Learn about how authors use foreshadowing, both subtle and direct, as part of their storytelling process. Explore many examples of foreshadowing, from classical plays to contemporary stories.
What is Foreshadowing?
My mom and I like to predict what is going to happen next when we watch a movie or TV show. We like to think our accuracy rate means we should be writing for our favorite television programs, but really, we're just good at reading the clues the writers have left about who committed the murder, or how the two protagonists will eventually meet up so they can fall in love.
In literature, foreshadowing is a literary device authors use to hint toward future events in the story. This can be helpful to the writer when she crafts her story to build suspense, to develop the plot and to add nuance. For example, if the murderer ends up being a character we were never introduced to, then the reader can feel unsatisfied or even confused.
Conversely, foreshadowing can also be used to throw us off the murderer's scent, so to speak, with deliberately placed clues called red herrings. For example, a red herring might make us think the husband did it, when it was really the wife the whole time. Foreshadowing can be as subtle as a seemingly-chance encounter, or as direct as the author giving away the ending in the beginning. Either way, readers can go back and look for how foreshadowing is used as part of the storytelling process.
In classic works, it was not uncommon for the story to begin with the author or playwright giving away the ending. Shakespeare must not have believed in trying to keep his audience from spoilers. Otherwise, he wouldn't have started his famous tragedy Romeo and Juliet with the following lines:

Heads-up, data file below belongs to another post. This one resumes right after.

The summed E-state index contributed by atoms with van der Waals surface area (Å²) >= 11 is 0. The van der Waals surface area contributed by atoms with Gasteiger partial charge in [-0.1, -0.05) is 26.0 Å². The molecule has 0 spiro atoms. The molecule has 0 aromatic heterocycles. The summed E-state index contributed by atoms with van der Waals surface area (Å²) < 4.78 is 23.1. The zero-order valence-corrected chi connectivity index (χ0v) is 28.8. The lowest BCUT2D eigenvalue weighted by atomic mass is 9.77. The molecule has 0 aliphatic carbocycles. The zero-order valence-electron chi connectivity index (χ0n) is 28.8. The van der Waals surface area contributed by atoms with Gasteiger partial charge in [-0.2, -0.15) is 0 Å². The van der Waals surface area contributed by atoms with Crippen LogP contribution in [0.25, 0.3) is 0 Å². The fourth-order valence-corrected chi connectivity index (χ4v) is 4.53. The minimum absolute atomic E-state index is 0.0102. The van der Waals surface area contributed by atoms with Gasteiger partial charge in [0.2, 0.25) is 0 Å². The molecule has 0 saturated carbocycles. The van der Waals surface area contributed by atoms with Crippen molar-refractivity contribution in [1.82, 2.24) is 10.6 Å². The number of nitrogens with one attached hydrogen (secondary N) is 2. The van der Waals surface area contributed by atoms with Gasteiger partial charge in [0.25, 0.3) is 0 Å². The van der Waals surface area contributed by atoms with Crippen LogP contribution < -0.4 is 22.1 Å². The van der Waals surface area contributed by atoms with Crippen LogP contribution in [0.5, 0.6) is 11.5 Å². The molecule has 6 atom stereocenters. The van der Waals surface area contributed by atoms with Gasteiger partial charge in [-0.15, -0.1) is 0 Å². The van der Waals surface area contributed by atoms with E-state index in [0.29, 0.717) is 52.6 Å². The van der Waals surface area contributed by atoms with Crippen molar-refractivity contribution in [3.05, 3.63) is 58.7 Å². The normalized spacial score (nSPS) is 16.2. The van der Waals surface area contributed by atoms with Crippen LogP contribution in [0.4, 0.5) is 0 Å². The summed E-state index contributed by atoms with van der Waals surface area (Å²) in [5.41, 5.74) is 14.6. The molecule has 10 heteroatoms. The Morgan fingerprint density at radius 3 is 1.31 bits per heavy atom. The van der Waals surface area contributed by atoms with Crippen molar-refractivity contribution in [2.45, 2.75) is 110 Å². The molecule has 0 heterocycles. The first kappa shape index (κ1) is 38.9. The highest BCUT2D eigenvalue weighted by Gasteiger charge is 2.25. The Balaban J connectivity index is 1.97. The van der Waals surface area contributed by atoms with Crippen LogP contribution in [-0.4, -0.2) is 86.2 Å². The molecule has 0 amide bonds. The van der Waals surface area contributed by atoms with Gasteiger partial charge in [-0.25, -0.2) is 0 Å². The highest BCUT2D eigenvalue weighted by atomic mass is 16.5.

Two households, both alike in dignity,
In fair Verona, where we lay our scene,
From ancient grudge break to new mutiny,
Where civil blood makes civil hands unclean.
From forth the fatal loins of these two foes
A pair of star-cross'd lovers take their life;
Shakespeare doesn't just hint that things will not work out well for Romeo and Juliet; he totally gives it away. It's okay, though, because you would be hard-pressed to find someone who doesn't already know the ending to Romeo and Juliet. While today we wouldn't necessarily want to be told how exactly a book or play ends at its outset, some authors use 'flash-forwards', where readers are given a scene that takes place way in the future, and then are sent back to an earlier date to see how it all unfolds. These flash-forwards can also contain red herrings though, where these scenes are not what they seem at first.
Another way authors have used this more direct style of foreshadowing is by using prophecies or omens, where another character formally predicts what will happen in the future. The Ancient Greeks were all about consulting oracles to find out their fates. In Sophocles' Oedipus plays, Jocasta seeks out a prophecy for her newborn son, Oedipus. The prophet predicts that her son will kill his own father, Laius, and in order to prevent that, they leave baby Oedipus on the side of a mountain.
But, as any good student of Greek tragedies knows, baby Oedipus finds his way off the mountain, grows up and ends up murdering his dad on the road, anyway. (And marrying his own mom, but that is a different lesson.)